How Much Does Azure Analysis Services Actually Cost?

It might seem strange to write a blog post on how much Azure Analysis Services costs when there is a page on the Microsoft site that very clearly lists all of the SKUs and how much they cost per hour or per month in any currency and Azure region you choose:

https://azure.microsoft.com/en-gb/pricing/details/analysis-services/

The prices you see here are somewhat misleading though. They’re not wrong, but they do not challenge the assumption that you will  use Azure Analysis Services in the same way as an on-premises instance and therefore they allow you to make further, incorrect assumptions about cost. A lot of my customers look at the monthly cost and assume that’s what they will actually be paying monthly – and more often than not come to the conclusion that Azure Analysis Services is too expensive for them. In fact the situation is a lot more complex and Azure Analysis Services (especially at the enterprise level) might end up being cheaper than you think. Let me explain why.

The workload of any Analysis Services instance, whether on-premises or in Azure, varies a lot. For example:

  • It will be busy during office hours while users are running queries but much quieter at night when most users have gone home
  • Similarly, it will be busy during the week when most users are working and much quieter on weekends and public holidays
  • It will be busy at certain times, such as month-ends or Black Friday, when more reports need to be run
  • It will be much busier (often with both CPU and memory usage at their peak) when processing is taking place

When you are planning an on-premises deployment of Analysis Services you need to specify your hardware and licensing so as to be able to handle these periods of high usage, even if for most of the time usage is a lot lower. This means that enterprise-level deployments of Analysis Services can be expensive because you need servers with a large number of cores and a lot of RAM and you may also need to use network load-balancing to scale out over several servers.

On the other hand Azure Analysis Services is able to scale up and scale out on demand, and you only pay for what you use. Scaling up means moving to a higher performance level (ie a SKU) within a service tier, or even moving up a service tier. Scaling out means adding replicas of your existing Azure AS instance and database.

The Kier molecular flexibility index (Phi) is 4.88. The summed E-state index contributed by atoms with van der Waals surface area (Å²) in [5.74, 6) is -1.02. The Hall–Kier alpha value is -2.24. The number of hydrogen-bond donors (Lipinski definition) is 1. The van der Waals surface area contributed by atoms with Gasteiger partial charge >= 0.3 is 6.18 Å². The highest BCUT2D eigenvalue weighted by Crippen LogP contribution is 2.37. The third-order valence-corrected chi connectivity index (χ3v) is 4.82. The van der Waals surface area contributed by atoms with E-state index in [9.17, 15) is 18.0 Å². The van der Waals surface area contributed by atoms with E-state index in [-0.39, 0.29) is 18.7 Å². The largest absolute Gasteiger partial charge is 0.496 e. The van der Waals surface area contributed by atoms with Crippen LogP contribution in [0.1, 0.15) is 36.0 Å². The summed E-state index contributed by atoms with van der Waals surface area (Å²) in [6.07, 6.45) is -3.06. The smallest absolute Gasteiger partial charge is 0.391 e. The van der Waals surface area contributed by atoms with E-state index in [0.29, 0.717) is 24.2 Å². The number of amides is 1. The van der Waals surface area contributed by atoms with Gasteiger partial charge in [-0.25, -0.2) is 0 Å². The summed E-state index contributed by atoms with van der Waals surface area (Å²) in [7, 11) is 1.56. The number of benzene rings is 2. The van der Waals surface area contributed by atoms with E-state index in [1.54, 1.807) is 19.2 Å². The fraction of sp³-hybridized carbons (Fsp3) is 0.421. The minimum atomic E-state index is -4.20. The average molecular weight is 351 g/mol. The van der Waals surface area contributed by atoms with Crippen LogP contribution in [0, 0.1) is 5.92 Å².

Broadly speaking you need to scale up in two scenarios:

  • To handle the need for more memory and more QPUs while you are processing
  • To handle increased data volumes, either as a result of new tables being added to the model or because the size of existing tables has increased over time

You need to scale out when:

  • You need to process during times when other users are running queries, to ensure that query performance is not affected
  • You need to handle an increased number of concurrent users running queries

Bill Anton has an excellent blog post covering this question in a lot more detail here:

http://byobi.com/2017/11/when-to-scale-up-or-scale-out-with-azure-analysis-services/

One other thing to point out is that if you pause an instance of Azure Analysis Services you pay absolutely nothing.

What does this mean for the cost of Azure Analysis Services? Basically, if you’re taking advantage of these features you won’t pay one of the monthly prices quoted on the pricing page linked to at the top of this post. Instead you may do things like:

  • Scale up for one hour every day when you need to process your SSAS database, just to get the extra memory and QPUs needed, then scale down when processing has finished
  • Scale out only on certain days, or certain times of day, to handle increased numbers of users
  • Pause your instance when you are sure that no-one needs to run queries

How do you then calculate the likely cost? For my Azure Analysis Services precon at SQLBits a few months ago I built an Excel workbook that shows how to go about this. First, there is a table with the hourly costs for S-level instances in GBP:

image

Then there is a table with one cell for every hour of every day of the week, with the performance level required for that hour. In this example most of the time an S1 instance is required except for at midnight every night where processing is taking place and an S2 is needed. For four hours on Sunday morning the instance is paused.

image

Next there is a similar table showing the number of scale-out replicas needed for each hour of each day. In this case scale-out is needed for four hours of the day, Monday to Friday, to handle a larger number of concurrent users:

image

Next, the data from these three tables is brought together to calculate the cost per hour for each day of the week:

image

Finally, for a given month the actual cost per day can be calculated (which of course varies by the number of weekdays, weekends and maybe also public holidays), resulting in the true monthly cost: